A Lecture by Britta Hentschel : “Why Do We Care? Architecture and Social Responsibility in Early Modern Europe”
by Deborah Augsburger and Xenia Strohmeyer
Why do we care? Is it a natural given or of cultural and religious nature? And who do we care for? How can a state be fair, when there is poverty? Those are questions that have been occupying the human race from its early beginnings up until now. With her lecture „Why Do We Care? Architecture and Social Responsibility in Early Modern Europe“ Britta Hentschel addresses these questions. She gives an insight on the history of care and how it developed with regard to architecture starting from antiquity.
Dr. Britta Hentschel was a Research Assistant at the Chair of History of Art and Architecture at ETH Zurich from 2009-2016. She studied art history, philosophy and catholic church history in Munich, Rome and Bonn. After a research stay at Harvard University/USA in 2011/2012, she also wrote her postdoctoral thesis on architectural history of poverty at the ETH Zurich.
Looking at the development of care, during antiquity the view on care was very different than it is now. During these times, people didn’t have an idea of mercy and poverty was a disgrace, although 4/5 of the population was poor. They would distinguish between relative and absolute poverty, which was excluded from society. A needy person would be seen as ugly and deformed and would be made fun of rather than taken care of. As the roman empire was keen on keeping stability, poverty was seen as a spot of danger. Former soldiers were dangerous for society, so they established so called „valetudinariums“ to treat invalid soldiers, but there was no such thing as a hospital yet. In their point of view, in a good society there are no poor people, so the poor would be excluded.
Following „do ut des“ (I give so you give me back) the only reason to do good in those times was because you expected something in return.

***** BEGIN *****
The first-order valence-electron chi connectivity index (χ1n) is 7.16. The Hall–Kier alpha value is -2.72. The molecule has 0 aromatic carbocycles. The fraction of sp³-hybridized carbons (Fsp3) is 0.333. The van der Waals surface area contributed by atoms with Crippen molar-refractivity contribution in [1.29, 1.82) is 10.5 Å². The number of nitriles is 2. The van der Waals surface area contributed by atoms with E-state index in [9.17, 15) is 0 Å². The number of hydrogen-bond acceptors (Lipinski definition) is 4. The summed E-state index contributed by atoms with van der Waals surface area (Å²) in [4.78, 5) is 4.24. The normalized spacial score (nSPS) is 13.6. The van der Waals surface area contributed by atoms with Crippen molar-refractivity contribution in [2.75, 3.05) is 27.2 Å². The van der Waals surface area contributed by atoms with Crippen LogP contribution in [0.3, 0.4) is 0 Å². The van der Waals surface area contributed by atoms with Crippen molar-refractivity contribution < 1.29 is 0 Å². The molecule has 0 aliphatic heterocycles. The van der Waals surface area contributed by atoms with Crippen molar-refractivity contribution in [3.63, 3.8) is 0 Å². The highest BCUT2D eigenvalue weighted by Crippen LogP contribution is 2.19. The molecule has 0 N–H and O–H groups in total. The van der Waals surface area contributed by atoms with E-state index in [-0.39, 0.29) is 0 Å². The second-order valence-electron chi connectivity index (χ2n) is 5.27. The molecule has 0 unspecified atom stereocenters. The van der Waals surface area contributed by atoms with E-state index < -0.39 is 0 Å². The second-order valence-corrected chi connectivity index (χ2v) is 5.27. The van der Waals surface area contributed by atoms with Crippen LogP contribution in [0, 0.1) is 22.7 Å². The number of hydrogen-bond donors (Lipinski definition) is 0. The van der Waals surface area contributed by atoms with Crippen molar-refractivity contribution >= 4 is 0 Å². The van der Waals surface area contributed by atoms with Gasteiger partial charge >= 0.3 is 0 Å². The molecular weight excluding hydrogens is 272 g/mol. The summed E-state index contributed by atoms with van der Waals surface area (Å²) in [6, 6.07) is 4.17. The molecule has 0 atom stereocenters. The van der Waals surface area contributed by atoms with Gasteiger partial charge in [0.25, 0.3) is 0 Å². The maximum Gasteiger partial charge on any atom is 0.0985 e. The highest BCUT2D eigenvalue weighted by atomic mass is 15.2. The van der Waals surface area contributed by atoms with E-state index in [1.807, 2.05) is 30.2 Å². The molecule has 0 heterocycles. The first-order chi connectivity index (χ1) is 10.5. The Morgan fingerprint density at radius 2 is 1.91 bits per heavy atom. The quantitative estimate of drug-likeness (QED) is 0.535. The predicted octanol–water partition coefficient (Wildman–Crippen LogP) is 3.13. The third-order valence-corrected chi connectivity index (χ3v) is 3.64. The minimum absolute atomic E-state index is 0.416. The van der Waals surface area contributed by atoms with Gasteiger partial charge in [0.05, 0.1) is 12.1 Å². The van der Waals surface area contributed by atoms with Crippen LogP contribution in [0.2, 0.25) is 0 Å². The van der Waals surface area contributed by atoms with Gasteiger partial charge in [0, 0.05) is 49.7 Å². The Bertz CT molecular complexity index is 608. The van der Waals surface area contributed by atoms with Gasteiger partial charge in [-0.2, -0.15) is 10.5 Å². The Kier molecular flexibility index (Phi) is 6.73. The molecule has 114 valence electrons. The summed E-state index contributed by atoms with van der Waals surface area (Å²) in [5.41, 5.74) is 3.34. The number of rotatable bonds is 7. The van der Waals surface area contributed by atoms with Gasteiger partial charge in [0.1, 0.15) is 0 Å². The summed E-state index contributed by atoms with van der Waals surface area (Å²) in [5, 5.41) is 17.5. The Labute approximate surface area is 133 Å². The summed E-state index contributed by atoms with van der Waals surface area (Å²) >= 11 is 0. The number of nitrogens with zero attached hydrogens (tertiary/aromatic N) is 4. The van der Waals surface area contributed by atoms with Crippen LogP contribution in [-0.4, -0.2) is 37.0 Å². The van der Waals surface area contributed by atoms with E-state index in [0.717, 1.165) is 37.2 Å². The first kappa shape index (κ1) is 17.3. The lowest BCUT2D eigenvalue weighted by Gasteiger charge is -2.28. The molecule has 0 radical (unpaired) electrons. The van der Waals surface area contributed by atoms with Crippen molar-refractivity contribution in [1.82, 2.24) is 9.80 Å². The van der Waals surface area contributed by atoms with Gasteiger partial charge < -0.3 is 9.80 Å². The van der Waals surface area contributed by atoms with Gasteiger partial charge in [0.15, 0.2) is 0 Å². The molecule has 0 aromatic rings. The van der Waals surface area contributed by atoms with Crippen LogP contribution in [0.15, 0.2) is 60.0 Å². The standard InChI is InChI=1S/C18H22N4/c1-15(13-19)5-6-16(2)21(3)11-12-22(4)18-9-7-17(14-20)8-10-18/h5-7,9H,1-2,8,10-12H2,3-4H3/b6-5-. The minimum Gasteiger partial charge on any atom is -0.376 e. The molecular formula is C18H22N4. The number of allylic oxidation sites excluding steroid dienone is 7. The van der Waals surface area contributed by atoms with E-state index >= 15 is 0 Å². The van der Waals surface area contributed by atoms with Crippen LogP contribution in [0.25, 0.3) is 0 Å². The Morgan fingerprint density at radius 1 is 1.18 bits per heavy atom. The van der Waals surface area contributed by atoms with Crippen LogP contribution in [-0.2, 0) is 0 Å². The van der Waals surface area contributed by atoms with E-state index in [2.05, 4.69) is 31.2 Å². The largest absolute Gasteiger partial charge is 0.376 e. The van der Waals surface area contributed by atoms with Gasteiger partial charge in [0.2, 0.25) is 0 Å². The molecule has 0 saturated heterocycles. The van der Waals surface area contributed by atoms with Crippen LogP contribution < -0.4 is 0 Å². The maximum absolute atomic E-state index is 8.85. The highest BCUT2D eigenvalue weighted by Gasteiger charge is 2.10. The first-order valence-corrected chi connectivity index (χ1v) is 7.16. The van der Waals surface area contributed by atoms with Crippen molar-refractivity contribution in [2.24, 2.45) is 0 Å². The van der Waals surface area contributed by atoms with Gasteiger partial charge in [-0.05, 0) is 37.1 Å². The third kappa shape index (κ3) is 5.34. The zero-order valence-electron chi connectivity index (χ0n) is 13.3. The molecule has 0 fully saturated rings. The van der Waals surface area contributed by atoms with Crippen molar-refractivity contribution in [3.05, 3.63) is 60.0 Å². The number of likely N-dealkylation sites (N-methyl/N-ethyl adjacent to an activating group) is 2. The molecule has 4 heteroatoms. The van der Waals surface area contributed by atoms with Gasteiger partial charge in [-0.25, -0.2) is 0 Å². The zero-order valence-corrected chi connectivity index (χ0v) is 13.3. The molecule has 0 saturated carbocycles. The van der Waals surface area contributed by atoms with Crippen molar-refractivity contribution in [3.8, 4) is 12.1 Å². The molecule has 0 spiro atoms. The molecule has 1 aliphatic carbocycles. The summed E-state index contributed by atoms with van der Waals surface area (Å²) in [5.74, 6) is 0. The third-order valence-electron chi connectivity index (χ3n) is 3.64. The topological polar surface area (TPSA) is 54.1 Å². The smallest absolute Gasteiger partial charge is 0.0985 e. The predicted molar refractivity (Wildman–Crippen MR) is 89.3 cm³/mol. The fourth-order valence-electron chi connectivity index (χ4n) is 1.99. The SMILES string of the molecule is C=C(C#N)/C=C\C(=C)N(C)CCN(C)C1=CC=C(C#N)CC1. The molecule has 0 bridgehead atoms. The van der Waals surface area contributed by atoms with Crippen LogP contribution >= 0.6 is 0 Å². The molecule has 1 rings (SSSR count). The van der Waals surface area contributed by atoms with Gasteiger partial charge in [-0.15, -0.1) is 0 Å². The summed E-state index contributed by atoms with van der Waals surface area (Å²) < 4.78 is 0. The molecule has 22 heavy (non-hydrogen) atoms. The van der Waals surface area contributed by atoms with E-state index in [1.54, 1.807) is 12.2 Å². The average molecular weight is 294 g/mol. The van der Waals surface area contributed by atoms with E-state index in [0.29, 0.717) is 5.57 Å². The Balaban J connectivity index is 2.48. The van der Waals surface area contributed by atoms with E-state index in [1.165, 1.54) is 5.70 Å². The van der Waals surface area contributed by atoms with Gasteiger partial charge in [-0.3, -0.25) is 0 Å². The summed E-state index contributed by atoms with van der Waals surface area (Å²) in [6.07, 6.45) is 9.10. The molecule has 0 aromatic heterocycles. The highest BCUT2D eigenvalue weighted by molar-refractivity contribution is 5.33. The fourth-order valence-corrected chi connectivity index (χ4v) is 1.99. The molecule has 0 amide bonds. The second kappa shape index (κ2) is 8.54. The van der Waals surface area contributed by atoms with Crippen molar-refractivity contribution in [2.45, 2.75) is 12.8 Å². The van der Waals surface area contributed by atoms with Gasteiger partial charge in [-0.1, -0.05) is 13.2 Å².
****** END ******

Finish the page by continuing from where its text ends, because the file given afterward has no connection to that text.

The massive turning point in the history of care came with the rise of Christianity and therefore the order of altruism. According to the Christian world view, following the story of Adam and Eve, everybody is equal and has the right to the goods of the world. So why is there poverty? Looking at the old testament the answer to that question would be that being poor is a sign that you are chosen. Thereupon a big change came with the new testament and Jesus Christ. As Jesus Christ himself, who is the son of God, identifies with a poor person, it becomes a huge obligation to take care of others. Because if you do good to a needy person, you also do good to Jesus Christ. Being poor therefore means you are closer to God and have a good chance to go to paradise. Like it says in the Bible: „ Blessed are you who are poor, for yours is the kingdom of God “ (Luke 6). However being rich stated a problem. To not burn in limbo, you must shift earthy goods into heavenly goods before you die. Therefore, rich people donated care institutions for the poor. The poor people, who are better heard by god, would have to pray for the donater for him not to burn in limbo.
This also provokes architecture and a huge variety of architectural typologies emerges: the more magnificent and expensive the building, the longer you would have people praying for you. Thus, while in antiquity they were excluded, the poor became a very important part to medieval society.
The exaltation of poverty came to an extreme when voluntary poverty arose with a huge success during 13th and 14th century. Starting with Franziscus von Assisi and the franciscan orders, mendicant orders were founded, of which some are still existing until today.